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Source: Photo from Adams, John Wesley; McCollum, Lee C. Our Company. Seattle, Lumberman printing co. 1919
Forney Boston Mintz
Mill Branch, Brunswick County, NC
January 9, 1918 – January 8, 1929
April 6, 1918 – April 28, 1919
Wounded: August 15, 1918; September 27, 1918
Awarded Distinguished Service Cross, Silver Star,
Purple Heart with Oak Leaf Cluster
Due to the amount of documentation about Forney Mintz, along with his multiple medals and association with a famous event, his WWI Profile will be posted in two parts.
Forney Boston Mintz was born and raised in Mill Branch, NC. He was the third of four brothers, all serving in WWI.
Forney was the first brother to enlist in the US Army in 1913 at age 21. His enlistment, found in Ancestry, shows his height was 5′ 5 3/4″. He was transferred to the Army Reserves on January 8, 1916, then returned to active duty on August 22, 1916.
Leob and Forney made a career in the Army.
Forney was the only soldier from Brunswick County to serve in the 77th Division. He was assigned on September 5, 1917, to Company A, 308th Infantry, 77th Division. At that point he had been promoted to Sergeant.
The 77th Division, first called the Metropolitan Division but popularly known as the “Statue of Liberty Division” due to the insignia shown, was organized from New York City draftees. Most of the enlisted men were recent immigrants or were poor working class from the streets of New York City. This gave rise to the popular theory that fighting from a young age for food and other attributes acquired on the streets contributed to their survival in the Argonne.
Soldiers from 25 different nationalities were part of the division, reflecting the melting pot of NYC.
“The recruits represented all races and all creeds – men who had only recently been subjected to the pogroms of Russia, gunmen and gangsters, a type peculiar to New York City, Italians, Chinamen, the Jews and the Irish, a heterogeneous mass, truly representative both of the varied human flotsam and the sturdy American manhood which comprise the civil population of New York City.”
One of those members was songwriter Irving Berlin, then age 30. Berlin who was already famous, wrote and produced a musical show called “Yip, Yip, Yaphank” about the experience of training at Camp Upton.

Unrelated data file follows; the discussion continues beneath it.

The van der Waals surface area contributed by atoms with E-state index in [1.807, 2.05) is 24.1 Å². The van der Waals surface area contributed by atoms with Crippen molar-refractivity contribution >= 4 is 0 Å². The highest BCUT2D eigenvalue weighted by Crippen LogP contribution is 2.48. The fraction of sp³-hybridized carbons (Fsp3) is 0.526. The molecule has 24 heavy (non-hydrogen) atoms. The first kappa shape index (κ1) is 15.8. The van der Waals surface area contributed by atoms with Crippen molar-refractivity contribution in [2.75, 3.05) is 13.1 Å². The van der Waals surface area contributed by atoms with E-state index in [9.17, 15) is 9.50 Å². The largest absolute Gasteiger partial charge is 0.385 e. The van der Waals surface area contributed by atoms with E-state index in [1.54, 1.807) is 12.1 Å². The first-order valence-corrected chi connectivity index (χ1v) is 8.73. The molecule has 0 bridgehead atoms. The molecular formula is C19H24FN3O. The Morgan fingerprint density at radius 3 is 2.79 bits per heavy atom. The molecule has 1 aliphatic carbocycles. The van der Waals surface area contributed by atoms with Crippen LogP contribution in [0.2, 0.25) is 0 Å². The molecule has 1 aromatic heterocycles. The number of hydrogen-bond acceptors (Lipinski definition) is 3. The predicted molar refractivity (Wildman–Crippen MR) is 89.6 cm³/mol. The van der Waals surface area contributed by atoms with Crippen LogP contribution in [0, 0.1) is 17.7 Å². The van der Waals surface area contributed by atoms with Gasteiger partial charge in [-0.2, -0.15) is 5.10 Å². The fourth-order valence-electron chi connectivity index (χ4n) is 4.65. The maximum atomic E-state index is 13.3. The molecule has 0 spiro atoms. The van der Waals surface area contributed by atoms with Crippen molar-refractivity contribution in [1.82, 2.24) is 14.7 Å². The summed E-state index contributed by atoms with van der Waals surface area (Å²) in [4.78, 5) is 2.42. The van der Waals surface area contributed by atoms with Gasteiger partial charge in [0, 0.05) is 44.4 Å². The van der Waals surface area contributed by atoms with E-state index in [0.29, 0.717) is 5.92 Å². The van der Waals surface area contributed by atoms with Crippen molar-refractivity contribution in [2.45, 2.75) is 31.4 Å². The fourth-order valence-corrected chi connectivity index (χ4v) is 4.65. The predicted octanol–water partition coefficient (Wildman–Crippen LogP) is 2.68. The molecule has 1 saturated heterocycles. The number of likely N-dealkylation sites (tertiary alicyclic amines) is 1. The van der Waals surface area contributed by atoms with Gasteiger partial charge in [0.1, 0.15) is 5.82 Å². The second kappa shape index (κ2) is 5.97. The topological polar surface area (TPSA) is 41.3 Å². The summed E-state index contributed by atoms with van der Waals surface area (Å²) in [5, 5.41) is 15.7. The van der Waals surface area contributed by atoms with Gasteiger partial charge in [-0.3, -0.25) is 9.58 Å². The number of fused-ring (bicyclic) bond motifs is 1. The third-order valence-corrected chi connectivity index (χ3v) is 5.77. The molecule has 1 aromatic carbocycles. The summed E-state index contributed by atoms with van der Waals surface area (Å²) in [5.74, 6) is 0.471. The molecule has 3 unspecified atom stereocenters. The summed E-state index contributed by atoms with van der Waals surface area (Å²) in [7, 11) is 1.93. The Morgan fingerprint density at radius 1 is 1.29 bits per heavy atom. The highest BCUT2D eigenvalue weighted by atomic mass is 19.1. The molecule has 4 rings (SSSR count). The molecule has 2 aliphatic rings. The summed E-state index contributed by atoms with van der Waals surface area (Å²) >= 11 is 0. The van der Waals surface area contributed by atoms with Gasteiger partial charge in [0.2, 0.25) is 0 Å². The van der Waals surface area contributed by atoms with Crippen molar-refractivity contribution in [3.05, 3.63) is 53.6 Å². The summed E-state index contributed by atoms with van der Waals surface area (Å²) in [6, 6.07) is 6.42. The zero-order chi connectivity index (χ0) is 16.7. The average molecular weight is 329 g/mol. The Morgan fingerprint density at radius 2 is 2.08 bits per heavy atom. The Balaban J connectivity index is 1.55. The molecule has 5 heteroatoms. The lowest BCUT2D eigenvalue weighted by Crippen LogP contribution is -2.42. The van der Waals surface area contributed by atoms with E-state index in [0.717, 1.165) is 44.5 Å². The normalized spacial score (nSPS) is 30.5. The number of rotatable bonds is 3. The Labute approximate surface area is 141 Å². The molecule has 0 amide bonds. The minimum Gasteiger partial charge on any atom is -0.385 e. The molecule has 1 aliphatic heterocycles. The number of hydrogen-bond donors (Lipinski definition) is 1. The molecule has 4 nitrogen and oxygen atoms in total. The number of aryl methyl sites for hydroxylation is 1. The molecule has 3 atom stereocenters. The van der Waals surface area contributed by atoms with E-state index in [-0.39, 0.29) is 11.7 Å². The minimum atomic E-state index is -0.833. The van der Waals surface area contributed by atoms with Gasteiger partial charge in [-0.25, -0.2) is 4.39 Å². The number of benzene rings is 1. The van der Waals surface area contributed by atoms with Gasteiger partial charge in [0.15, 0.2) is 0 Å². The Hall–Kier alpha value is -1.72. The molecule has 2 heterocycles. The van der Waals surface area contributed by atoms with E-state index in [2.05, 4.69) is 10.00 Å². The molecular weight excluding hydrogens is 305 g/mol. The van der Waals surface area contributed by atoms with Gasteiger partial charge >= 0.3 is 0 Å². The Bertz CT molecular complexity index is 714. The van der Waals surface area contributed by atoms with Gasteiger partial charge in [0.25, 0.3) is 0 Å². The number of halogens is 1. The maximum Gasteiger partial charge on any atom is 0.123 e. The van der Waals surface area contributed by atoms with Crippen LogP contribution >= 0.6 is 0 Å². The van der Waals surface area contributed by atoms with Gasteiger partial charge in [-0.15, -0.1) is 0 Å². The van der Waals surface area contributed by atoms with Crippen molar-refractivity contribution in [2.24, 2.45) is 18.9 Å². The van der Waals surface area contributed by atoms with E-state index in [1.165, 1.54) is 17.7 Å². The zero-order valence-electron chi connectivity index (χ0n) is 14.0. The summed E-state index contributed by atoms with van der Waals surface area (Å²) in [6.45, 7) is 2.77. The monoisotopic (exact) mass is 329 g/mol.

The show featured the song “Oh, How I Hate to Get Up in The Morning” which Berlin performed. The song related how the Soldier hated the bugler who woke up the troops each day.
Source: World War I draftees from New York City made history in the 77th Division
Photo source: Library of Congress; Lady Liberty striking the Kaiser
Sgt Mintz trained with the 77th Division at Camp Upton, one of the two military bases on Long Island. The other was Camp Mills, where the 42nd Division was assembled. (Recall that the 42nd Division included many Brunswick County men.) Both divisions captured the hearts of the citizens of New York.
The photo below is included in “Our Company” a book about Company A of the 308th Infantry. This photo was used to isolate Sgt Mintz, pictured at top of page. Sgt Mintz is in the second row, fourth from the right.
By the end of August, the division had losses equal to nearly one third of its strength.
In early September, the Regiment was moved to the Argonne Forest as part of the Meuse-Argonne Offensive. The Meuse-Argonne Offensive was the largest and deadliest battle in US military history, involving 1.2 million American soldiers. It occurred at the same time influenza was raging, claiming lives in Europe and back home. The 308th had been continually in the front line from June 20th until September 15th. Facing the Argonne Forest, the 77th Division was positioned at the left flank of the American forces, with the 308th Infantry at the extreme left. The exhaustion from continuous fighting, the pandemic, and the soon to be exposed left flank all contributed to the tragedy that followed.
To the 77th Division was assigned the task of direct attack through the forest. After the first day, this Division operated alone within the confines of this forest, and fought its way through its entire length.
On the night of September 25th, the Infantry of the 77th Division quietly moved into the front line.
~ History of the 77th Division
The battle began in the early hours of September 26, 1918, through a dense fog. That day, Pfc Louis “Lolly” B. Doerr, from our World War I Wall of Honor, was KIA. He served with the 302nd Engineers of the 77th Division.
Through a tangled jungle of trees, clinging vines and thickly braided brush, through swamps and muddy morasses flooded by constant rains that were falling, over steeps and across wild valleys, through the mud and the wet and the cold, the unfaltering soldiers of the 77th Division were obliged to push on day after day, against invisible machine guns, against trenches concealed by foliage and underbrush, against positions whose forward areas were perfectly protected by numerous lines of barbed wire and chicken wire interlaced among trees, against an enemy who could not be seen to be fired at and who could only be nosed out and routed by attacking parties that crawled along the ground and scouted from tree to tree until they could engage him in hand-to-hand combat.